as designers this video shows us the importance of designing products that have a minimal environmental impact in terms of a carbon footprint. we can achieve this in many ways. by making a product that has a very long life, or making products out of environmentally friendly materials or made by evironmentally friendly processes. we can also look at end of life recycling and end of life secondary uses. by focussing on such product attributes in design, we will be able to aid the reduction of carbon emissions and our carbon footprint.
Starck wanted his design ethics to rub off on the young designers and he wanted to teach them about the importance of good design. Starck wanted the young designers to put themselves fully into their design projects and tasks and think beyond the physical and aesthetics of a product, but to the language and emotional attatchments that a product can hold to a consumer. Starck was very strong on sustainability, but also hammered into the students his hatred of useless products, products that should have never been made in the first place.
Overall it was a very insightful and interesting show, and it was great to get a look at a rawer Phillip Starck and his design philosophies
This film gives great and somewhat shocking insight into how our way of life is affecting our environment. The harsh truth of it is that we are not only destroying the environment around us, but also destroying ourselves. After all, we are not separate from nature; we are a part of it. The film shows us that we need not learn about the environmental issues to understand what is happening, we merely need to look around us. ‘Saving the environment is misstated, the environment is going to survive, and we are the ones that may not survive’.
The 11th hour expresses the urgency to act now in order to make a change for the future. Everyone can do little things in their daily lives to change our impact on the earth. We need to change our earth from one that is ‘acting like an infected organism’; to one that has a harmony between people and nature. After all ‘we did not inherit this world from our parents, we are borrowing it from our children’.
As a designer, I believe it is important to make changes for the future in our designs and products. Already we are seeing a big push towards eco friendly products. Products are becoming more and more sustainable and are being recognised for their environmentally friendly attributes. Such attributes are turning from hindrances in a product to a positive reason to make and purchase them. The whole image of ‘green’ design is changing for the better. It is being realised by designers and consumers alike that aesthetics and function does not need to be substituted for sustainability and recyclability.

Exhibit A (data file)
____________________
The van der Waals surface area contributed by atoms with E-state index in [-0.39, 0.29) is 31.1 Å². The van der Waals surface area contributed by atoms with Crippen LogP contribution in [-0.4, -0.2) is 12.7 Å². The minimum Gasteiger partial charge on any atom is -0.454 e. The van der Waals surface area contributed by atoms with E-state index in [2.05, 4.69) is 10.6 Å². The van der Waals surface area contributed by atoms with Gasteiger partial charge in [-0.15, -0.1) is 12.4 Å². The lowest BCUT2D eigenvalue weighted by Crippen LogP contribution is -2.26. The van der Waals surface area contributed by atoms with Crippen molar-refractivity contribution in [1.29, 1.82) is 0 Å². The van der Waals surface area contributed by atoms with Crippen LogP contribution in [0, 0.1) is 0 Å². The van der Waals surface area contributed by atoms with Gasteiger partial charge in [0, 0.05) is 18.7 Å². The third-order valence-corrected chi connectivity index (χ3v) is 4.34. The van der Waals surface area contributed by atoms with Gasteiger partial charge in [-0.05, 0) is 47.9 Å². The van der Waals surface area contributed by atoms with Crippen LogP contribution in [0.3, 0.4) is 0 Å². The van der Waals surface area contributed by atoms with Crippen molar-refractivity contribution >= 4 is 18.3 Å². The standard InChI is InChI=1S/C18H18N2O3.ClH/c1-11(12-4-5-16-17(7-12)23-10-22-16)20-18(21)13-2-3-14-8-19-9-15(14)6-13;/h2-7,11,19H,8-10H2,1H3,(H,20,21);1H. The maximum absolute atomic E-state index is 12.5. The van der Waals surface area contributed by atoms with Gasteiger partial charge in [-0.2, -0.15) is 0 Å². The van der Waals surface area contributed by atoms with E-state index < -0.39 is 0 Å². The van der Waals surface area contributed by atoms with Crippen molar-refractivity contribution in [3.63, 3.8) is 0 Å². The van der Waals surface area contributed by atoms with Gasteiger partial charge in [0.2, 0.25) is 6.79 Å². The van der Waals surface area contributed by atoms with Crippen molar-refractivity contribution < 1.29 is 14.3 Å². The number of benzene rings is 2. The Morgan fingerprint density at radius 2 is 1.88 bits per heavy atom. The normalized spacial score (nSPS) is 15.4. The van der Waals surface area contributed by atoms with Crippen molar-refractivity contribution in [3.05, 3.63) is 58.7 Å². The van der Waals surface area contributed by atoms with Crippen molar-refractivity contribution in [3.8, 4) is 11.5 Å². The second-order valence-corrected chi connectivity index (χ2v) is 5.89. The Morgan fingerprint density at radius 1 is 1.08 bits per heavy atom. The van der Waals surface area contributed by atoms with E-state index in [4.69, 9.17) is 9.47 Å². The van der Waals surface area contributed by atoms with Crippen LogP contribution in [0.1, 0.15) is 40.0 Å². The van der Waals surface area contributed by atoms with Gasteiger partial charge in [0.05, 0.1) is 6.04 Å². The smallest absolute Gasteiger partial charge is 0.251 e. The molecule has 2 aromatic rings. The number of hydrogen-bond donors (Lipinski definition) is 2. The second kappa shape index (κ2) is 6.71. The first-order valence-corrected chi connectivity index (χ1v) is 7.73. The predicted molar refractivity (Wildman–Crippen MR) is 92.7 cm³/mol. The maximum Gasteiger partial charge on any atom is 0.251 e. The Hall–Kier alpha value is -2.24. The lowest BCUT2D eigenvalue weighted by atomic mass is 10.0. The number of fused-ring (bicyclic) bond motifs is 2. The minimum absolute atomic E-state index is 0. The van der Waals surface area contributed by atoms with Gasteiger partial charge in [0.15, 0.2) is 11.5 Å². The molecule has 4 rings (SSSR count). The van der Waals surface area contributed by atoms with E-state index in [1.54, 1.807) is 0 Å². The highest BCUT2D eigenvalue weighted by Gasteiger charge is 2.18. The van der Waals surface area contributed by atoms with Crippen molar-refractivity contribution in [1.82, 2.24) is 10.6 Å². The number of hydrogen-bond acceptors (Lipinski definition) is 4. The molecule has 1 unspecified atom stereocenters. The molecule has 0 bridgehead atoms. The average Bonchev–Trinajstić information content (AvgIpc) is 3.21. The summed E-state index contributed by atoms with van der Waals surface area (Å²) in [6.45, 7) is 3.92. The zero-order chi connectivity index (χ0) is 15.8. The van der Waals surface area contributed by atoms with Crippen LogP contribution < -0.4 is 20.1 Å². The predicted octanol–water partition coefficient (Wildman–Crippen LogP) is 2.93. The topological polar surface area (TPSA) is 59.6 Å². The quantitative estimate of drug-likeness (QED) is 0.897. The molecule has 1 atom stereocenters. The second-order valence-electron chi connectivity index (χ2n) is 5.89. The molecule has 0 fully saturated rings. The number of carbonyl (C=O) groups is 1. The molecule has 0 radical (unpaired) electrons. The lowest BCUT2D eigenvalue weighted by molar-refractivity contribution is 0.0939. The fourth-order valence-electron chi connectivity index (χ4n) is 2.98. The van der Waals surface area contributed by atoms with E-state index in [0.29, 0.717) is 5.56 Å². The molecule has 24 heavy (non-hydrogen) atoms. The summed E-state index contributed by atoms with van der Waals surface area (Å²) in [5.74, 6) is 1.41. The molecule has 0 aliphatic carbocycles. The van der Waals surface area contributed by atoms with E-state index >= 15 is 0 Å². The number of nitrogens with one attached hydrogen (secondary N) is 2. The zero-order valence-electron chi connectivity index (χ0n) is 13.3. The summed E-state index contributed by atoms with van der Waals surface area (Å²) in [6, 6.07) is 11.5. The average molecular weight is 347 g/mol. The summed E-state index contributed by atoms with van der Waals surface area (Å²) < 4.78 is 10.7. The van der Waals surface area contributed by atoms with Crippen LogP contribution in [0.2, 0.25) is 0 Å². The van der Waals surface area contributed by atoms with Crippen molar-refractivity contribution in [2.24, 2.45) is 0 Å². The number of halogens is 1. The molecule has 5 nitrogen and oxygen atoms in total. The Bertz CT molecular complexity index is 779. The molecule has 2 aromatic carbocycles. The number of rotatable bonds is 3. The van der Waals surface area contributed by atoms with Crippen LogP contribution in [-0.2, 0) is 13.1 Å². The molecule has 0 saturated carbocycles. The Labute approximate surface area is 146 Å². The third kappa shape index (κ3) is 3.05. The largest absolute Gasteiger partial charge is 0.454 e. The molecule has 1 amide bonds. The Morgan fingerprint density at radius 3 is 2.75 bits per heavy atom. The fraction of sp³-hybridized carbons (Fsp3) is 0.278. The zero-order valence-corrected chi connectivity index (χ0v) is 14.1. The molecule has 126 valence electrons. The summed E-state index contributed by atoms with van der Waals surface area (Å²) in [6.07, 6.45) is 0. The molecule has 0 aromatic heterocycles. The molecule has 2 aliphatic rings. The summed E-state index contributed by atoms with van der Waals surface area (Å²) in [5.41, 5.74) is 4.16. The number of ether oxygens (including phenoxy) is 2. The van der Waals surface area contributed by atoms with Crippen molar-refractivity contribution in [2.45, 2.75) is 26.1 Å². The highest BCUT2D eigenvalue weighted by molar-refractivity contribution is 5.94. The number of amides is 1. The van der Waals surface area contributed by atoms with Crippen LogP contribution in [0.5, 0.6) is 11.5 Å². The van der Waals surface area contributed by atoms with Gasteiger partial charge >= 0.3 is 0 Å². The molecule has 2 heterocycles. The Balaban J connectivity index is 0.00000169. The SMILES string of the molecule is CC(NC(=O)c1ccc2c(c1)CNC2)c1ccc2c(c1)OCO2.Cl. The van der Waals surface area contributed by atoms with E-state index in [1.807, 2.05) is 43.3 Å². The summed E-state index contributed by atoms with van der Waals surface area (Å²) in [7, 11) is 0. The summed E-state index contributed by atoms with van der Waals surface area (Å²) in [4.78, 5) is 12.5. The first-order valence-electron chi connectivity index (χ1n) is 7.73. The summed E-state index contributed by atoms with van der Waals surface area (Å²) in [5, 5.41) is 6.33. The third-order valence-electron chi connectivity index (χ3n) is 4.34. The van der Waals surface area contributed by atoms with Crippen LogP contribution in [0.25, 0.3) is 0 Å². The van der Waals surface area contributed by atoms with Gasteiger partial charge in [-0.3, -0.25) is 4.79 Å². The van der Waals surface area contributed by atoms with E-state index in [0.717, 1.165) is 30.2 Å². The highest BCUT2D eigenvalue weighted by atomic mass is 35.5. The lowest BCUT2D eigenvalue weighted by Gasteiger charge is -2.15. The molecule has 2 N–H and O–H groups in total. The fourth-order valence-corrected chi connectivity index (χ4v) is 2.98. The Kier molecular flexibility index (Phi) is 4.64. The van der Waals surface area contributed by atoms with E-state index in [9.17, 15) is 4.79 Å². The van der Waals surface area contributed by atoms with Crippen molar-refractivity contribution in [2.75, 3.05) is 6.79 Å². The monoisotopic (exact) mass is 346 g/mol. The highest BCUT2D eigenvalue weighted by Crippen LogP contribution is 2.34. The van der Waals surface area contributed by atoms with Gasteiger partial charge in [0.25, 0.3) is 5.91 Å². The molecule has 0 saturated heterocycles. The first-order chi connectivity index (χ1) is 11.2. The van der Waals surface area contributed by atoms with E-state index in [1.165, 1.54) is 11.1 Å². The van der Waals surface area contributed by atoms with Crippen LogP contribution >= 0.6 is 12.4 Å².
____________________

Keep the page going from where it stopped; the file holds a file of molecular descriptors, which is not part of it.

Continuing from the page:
Being a design student, I believe it is very important for me to understand what is happening and that every little bit helps. By designing for sustainability, I can make a positive impact, no matter how small or insignificant it may seem. This film has influenced me to look for solutions in my designs to help put the balance back into our world.
‘Good design is as little design as possible’. Dieter Rams
‘If you are a person who recognises good design it distinguishes you from all of the naive and corny bourgeois of the past, the past being everything up to that minute’. Rob Walker
‘Design needs to be plugged into natural human behaviour’. Naoto Fukasawa
‘Objectified’ gave a lot of insight into how products and society share a complex relationship and the role of designers in this relationship. Henry Ford’s quote describes how products can hold a special significance to certain people through the stories and memories that they hold. As designers, a good way to achieve a product that can stand the test of time is to design a product that allows for a personal connection, allows for stories to be told and memories to be shared about it. Dieter Rams talks of how good design is simple and ‘honest’, ‘easy to understand’. Function and form working together to allow a smooth and long relationship with the user.
For the user, relationships with products are a way that society can learn about one another and learn about ourselves. Certain products say different things about the people that we are. Rob Walker mentions that by owning a ‘well designed’ product, we feel that we are separated from the norm, the people of the past. It’s a way of asserting our position in society as an informed and up to date person. But I believe that this is merely a superficial view of the relationship that we have with our products. I believe that there are products out there that really become a part of us and our lives for more than the boasting of new technologies and innovations. They have timeless memories and moments instilled in them, products that are connected emotionally to the user. A good way to achieve this is by following what Naoto Fukasawa said in the movie and design a product that connects with human emotions and behaviours, allowing for an ‘honest’ relationship with the product, not a superficial one.